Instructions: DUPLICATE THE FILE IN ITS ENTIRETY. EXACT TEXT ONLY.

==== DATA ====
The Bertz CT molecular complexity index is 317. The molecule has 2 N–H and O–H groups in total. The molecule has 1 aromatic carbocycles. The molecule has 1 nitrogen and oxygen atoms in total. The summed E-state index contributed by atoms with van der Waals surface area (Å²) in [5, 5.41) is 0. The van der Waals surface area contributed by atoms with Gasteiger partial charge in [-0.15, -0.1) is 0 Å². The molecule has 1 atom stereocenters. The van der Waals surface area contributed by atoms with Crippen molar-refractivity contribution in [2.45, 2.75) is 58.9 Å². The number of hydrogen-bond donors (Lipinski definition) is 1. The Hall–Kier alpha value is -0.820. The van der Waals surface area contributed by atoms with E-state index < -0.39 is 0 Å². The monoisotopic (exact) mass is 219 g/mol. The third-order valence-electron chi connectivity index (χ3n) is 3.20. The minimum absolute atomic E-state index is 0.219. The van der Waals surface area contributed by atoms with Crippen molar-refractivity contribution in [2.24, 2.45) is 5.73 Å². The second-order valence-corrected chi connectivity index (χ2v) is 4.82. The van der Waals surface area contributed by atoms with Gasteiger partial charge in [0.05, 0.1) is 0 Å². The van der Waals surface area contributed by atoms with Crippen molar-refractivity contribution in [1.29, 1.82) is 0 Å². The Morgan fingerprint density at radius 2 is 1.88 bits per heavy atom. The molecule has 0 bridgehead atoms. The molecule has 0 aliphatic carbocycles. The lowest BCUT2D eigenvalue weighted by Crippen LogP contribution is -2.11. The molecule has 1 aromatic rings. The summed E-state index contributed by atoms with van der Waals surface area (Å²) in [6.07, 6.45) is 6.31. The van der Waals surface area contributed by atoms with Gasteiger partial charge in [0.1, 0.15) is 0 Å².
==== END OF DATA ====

The Bertz CT molecular complexity index is 317. The molecule has 2 N–H and O–H groups in total. The molecule has 1 aromatic carbocycles. The molecule has 1 nitrogen and oxygen atoms in total. The summed E-state index contributed by atoms with van der Waals surface area (Å²) in [5, 5.41) is 0. The van der Waals surface area contributed by atoms with Gasteiger partial charge in [-0.15, -0.1) is 0 Å². The molecule has 1 atom stereocenters. The van der Waals surface area contributed by atoms with Crippen molar-refractivity contribution in [2.45, 2.75) is 58.9 Å². The number of hydrogen-bond donors (Lipinski definition) is 1. The Hall–Kier alpha value is -0.820. The van der Waals surface area contributed by atoms with E-state index < -0.39 is 0 Å². The monoisotopic (exact) mass is 219 g/mol. The third-order valence-electron chi connectivity index (χ3n) is 3.20. The minimum absolute atomic E-state index is 0.219. The van der Waals surface area contributed by atoms with Crippen molar-refractivity contribution in [2.24, 2.45) is 5.73 Å². The second-order valence-corrected chi connectivity index (χ2v) is 4.82. The van der Waals surface area contributed by atoms with Gasteiger partial charge in [0.05, 0.1) is 0 Å². The van der Waals surface area contributed by atoms with Crippen molar-refractivity contribution in [1.29, 1.82) is 0 Å². The Morgan fingerprint density at radius 2 is 1.88 bits per heavy atom. The molecule has 0 bridgehead atoms. The molecule has 0 aliphatic carbocycles. The lowest BCUT2D eigenvalue weighted by Crippen LogP contribution is -2.11. The molecule has 1 aromatic rings. The summed E-state index contributed by atoms with van der Waals surface area (Å²) in [6.07, 6.45) is 6.31. The van der Waals surface area contributed by atoms with Gasteiger partial charge in [0.1, 0.15) is 0 Å².